|Publication number||US6588748 B2|
|Application number||US 09/879,608|
|Publication date||Jul 8, 2003|
|Filing date||Jun 12, 2001|
|Priority date||Jun 12, 2001|
|Also published as||US20020185812|
|Publication number||09879608, 879608, US 6588748 B2, US 6588748B2, US-B2-6588748, US6588748 B2, US6588748B2|
|Inventors||Joseph Solow, Stanley Solow|
|Original Assignee||Wolow Manufacturing Corp.|
|Export Citation||BiBTeX, EndNote, RefMan|
|Patent Citations (16), Referenced by (11), Classifications (9), Legal Events (4)|
|External Links: USPTO, USPTO Assignment, Espacenet|
Dice have been known for thousands of years, at least from the time of the early Egyptians as depicted on their monuments. Dice have been used not only for amusement and gambling, but also for decoration, for example a pair of dice secured together with a cord and suspended from a support such as the rear view mirror in an automobile. Frequently such decorative dice are embellished in some additional manner such as the presently popular furry dice.
The known dice comprise a small cube. On each of its six sides is placed a number ranging from one to six. The sum of the two numbers on the opposite sides of a die is always seven, thus if six is at the top, one is at the bottom and so on.
Usually, one, two, three or five dice are used in many games with the dice placed in a cylindrical box about four inches high and from one and a half to two inches in diameter. The box, open at the top is shaken and turned up quickly so that the dice will fall flat on a table. The aggregate amount of the spots uppermost at each throw are summed up and credited to the score of the thrower.
Various other gambling games are played by throwing the dice, including electronically and mechanically operated games that simulate the throwing of a pair of dice.
There are known types of so called electronic dice which are sometimes lighted to improve visibility of the dots or to simulate the rolling of dice by lighting one of the faces of a cube to display a digit rather than dots.
U.S. Pat. No. 2,306,939 to Ferris discloses a pair of dice with fluorescent paint or dye in the dots. When the dice are rolled on a surface (especially on a black surface) and under a black (ultra violet) light the dots will visibly glow.
Haber et al U.S. Pat. No. 4,124,881 teaches a pair of dice with a battery inside which is connected to light emitting diodes for illuminating dots on the faces. A gravity responsive switch on each face is connected so that only the uppermost face will be illuminated when a die comes to rest after being rolled.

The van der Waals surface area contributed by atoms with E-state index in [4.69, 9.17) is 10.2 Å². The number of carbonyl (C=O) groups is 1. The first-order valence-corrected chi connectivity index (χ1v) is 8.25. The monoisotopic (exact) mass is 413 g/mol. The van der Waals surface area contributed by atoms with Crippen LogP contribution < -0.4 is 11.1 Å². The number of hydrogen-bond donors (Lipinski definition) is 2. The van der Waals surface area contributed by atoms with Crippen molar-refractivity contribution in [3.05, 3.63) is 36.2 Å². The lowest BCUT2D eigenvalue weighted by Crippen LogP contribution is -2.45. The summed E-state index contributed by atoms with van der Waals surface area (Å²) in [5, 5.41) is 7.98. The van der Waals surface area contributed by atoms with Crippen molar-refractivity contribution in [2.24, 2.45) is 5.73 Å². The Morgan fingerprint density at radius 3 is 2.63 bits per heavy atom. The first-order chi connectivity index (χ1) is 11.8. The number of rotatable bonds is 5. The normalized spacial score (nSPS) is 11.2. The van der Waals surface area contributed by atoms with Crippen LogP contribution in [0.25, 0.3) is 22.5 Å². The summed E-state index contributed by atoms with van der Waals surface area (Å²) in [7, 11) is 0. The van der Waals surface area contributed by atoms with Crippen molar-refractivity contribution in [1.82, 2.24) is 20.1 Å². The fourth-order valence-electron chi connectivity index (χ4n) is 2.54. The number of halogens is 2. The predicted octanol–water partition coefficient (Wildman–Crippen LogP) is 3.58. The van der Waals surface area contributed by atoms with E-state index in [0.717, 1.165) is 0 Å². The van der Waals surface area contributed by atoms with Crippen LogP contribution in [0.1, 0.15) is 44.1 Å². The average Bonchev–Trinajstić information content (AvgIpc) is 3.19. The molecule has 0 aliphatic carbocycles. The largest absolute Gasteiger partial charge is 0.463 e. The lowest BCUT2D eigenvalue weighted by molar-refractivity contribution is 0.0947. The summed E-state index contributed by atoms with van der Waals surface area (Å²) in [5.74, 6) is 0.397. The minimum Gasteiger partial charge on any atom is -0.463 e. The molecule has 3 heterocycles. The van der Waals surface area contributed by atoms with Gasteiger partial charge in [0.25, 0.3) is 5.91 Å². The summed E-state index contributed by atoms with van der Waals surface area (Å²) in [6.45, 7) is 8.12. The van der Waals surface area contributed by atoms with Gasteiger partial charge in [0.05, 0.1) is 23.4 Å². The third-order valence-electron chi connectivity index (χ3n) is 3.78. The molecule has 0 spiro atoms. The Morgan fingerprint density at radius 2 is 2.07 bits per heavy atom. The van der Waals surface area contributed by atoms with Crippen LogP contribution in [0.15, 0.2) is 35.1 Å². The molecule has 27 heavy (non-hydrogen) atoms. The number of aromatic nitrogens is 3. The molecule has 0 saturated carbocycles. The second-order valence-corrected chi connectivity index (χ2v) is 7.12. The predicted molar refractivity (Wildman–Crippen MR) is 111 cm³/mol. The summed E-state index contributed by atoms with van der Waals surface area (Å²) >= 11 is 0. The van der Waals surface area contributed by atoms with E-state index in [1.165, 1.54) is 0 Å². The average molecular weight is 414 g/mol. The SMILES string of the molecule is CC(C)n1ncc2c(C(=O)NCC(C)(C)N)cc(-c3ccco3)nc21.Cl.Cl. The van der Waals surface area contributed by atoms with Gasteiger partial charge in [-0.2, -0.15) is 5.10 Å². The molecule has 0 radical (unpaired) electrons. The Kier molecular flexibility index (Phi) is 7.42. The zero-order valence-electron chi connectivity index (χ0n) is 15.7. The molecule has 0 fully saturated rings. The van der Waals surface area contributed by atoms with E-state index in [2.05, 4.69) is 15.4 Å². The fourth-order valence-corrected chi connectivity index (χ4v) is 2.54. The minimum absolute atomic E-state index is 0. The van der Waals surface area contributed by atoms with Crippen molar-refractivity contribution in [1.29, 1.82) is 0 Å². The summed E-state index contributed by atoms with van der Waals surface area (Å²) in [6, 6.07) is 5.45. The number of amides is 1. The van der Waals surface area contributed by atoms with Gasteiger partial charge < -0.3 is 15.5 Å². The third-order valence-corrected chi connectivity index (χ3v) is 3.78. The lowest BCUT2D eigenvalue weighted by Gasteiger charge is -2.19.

U.S. Pat. No. 4,641,840 to Larson is directed to a plastic cube which supports a seven segment numeric display on each of its six facets. Within the cube, an electronic circuit including a random number generator and motion-sensing switch are supported. During cube motion, the electronic circuit is operative to impress various numbers on the numeric displays. Once motion ceases, the last occurring number is displayed on all six numeric displays. The disclosure of each of the foregoing patents is hereby incorporated by reference.
The present invention concerns a decorative display or novelty device similar to the popular furry dice which is usually hung above an automobile dashboard from the rearview mirror support. However such furry dice are usually flimsy static structures often made from foam material such as Styrofoam.
To the contrary the present invention has two die bodies each of which is made of a light weight and strong material such as rigid or flexible plastic with each die face having dots which can be illuminated. Instead of having an internal battery which is expensive and hard to replace, the illumination of the of the dots of the present invention is actuated by an external power source such as a cord connected to a jack for plugging into a cigarette lighter.
The dice of the present invention are preferably made of a light weight but strong material such as molded opaque plastic material with six die faces that enclose a hollow central portion where a source of illumination, such as a miniature 12 volt light bulb or a light emitting diode (LED) can be housed. Light weight is important so that the dice do not swing excessively or damage the windshield during emergency stopping. It is also preferable that the surface of the dice be covered with a fabric or flocking material to prevent unwanted reflections and have a soft exterior.
In addition the device of the present invention is sturdier and more durable than styrofoam structures of the prior art.
Further objects and advantages of the present invention will become apparent to those skilled in the art upon review of the attached specification and drawings in which like reference numerals identify like elements and wherein:
FIG. 1 is a perspective view of a pair of dice according to this invention;
FIG. 2 is an enlarged side view, partly in section, of a portion of a die face, showing a dot plug in elevation;
FIG. 3 is a top view of the dot plug of FIG. 2; and
FIG. 4 is a bottom view of the dot plug of FIGS. 2 and 3.
In FIG. 1 there is shown a pair of dice comprising first die 12 and second die 14 connected by conductors 16 and 18 to a Y shaped fitting 20, which in turn has main conductor 22 leading to jack housing 24. Cigarette lighter adapter 26 is at the opposite end of housing 24 and when adaptor 26 is connected to a source of electric power, the illumination source in the first and second dies 12 and 14 will be energized to illuminate the dots under control of a control means 40.
First die 12 has six faces, only three of which are shown: face 28 has single dot 29, face 30 has four dots 31 and face 32 has two dots 33. As is the usual custom in dice construction the number of dots on the opposing faces not shown would be such that total number of dots on two opposing faces would equal seven, i.e. the face opposite face 28 would have six dots, the face opposite face 30 would have three dots and the face opposite face 32 would have five dots.